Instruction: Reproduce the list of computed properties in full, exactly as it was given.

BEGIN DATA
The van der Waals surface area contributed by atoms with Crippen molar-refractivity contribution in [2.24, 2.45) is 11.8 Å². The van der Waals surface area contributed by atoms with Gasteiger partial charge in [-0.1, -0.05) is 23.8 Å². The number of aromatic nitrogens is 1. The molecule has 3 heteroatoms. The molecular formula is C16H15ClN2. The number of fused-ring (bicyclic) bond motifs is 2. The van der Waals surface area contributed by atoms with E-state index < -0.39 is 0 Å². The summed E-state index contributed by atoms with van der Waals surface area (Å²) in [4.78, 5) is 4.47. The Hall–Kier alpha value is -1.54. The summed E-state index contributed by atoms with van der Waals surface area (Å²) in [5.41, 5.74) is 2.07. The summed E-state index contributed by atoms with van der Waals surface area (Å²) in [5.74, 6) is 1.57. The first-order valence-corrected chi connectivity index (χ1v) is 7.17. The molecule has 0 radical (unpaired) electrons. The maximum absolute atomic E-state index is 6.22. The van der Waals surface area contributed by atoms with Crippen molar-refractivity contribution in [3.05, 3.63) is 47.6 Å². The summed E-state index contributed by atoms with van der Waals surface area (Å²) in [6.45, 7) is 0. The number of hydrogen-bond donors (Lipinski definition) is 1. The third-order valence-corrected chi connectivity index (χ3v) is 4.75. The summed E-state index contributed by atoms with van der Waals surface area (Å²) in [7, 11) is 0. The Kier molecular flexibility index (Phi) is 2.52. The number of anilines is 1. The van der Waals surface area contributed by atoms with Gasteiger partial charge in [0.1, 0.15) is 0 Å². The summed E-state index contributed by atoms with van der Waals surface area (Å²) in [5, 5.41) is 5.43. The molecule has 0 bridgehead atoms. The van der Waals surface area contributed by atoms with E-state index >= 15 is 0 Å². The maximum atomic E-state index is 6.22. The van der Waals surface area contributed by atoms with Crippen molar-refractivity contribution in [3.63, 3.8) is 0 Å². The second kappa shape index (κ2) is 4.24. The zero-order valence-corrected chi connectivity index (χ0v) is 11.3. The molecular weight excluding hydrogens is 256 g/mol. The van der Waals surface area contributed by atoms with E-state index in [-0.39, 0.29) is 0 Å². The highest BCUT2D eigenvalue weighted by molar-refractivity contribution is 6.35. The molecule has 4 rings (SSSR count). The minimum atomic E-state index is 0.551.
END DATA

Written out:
The van der Waals surface area contributed by atoms with Crippen molar-refractivity contribution in [2.24, 2.45) is 11.8 Å². The van der Waals surface area contributed by atoms with Gasteiger partial charge in [-0.1, -0.05) is 23.8 Å². The number of aromatic nitrogens is 1. The molecule has 3 heteroatoms. The molecular formula is C16H15ClN2. The number of fused-ring (bicyclic) bond motifs is 2. The van der Waals surface area contributed by atoms with E-state index < -0.39 is 0 Å². The summed E-state index contributed by atoms with van der Waals surface area (Å²) in [4.78, 5) is 4.47. The Hall–Kier alpha value is -1.54. The summed E-state index contributed by atoms with van der Waals surface area (Å²) in [5.41, 5.74) is 2.07. The summed E-state index contributed by atoms with van der Waals surface area (Å²) in [5.74, 6) is 1.57. The first-order valence-corrected chi connectivity index (χ1v) is 7.17. The molecule has 0 radical (unpaired) electrons. The maximum absolute atomic E-state index is 6.22. The van der Waals surface area contributed by atoms with Crippen molar-refractivity contribution in [3.05, 3.63) is 47.6 Å². The summed E-state index contributed by atoms with van der Waals surface area (Å²) in [6.45, 7) is 0. The number of hydrogen-bond donors (Lipinski definition) is 1. The third-order valence-corrected chi connectivity index (χ3v) is 4.75. The summed E-state index contributed by atoms with van der Waals surface area (Å²) in [7, 11) is 0. The Kier molecular flexibility index (Phi) is 2.52. The number of anilines is 1. The van der Waals surface area contributed by atoms with Gasteiger partial charge in [0.1, 0.15) is 0 Å². The summed E-state index contributed by atoms with van der Waals surface area (Å²) in [5, 5.41) is 5.43. The molecule has 0 bridgehead atoms. The van der Waals surface area contributed by atoms with E-state index >= 15 is 0 Å². The maximum atomic E-state index is 6.22. The van der Waals surface area contributed by atoms with Crippen molar-refractivity contribution in [3.63, 3.8) is 0 Å². The second kappa shape index (κ2) is 4.24. The zero-order valence-corrected chi connectivity index (χ0v) is 11.3. The molecular weight excluding hydrogens is 256 g/mol. The van der Waals surface area contributed by atoms with E-state index in [-0.39, 0.29) is 0 Å². The highest BCUT2D eigenvalue weighted by molar-refractivity contribution is 6.35. The molecule has 4 rings (SSSR count). The minimum atomic E-state index is 0.551.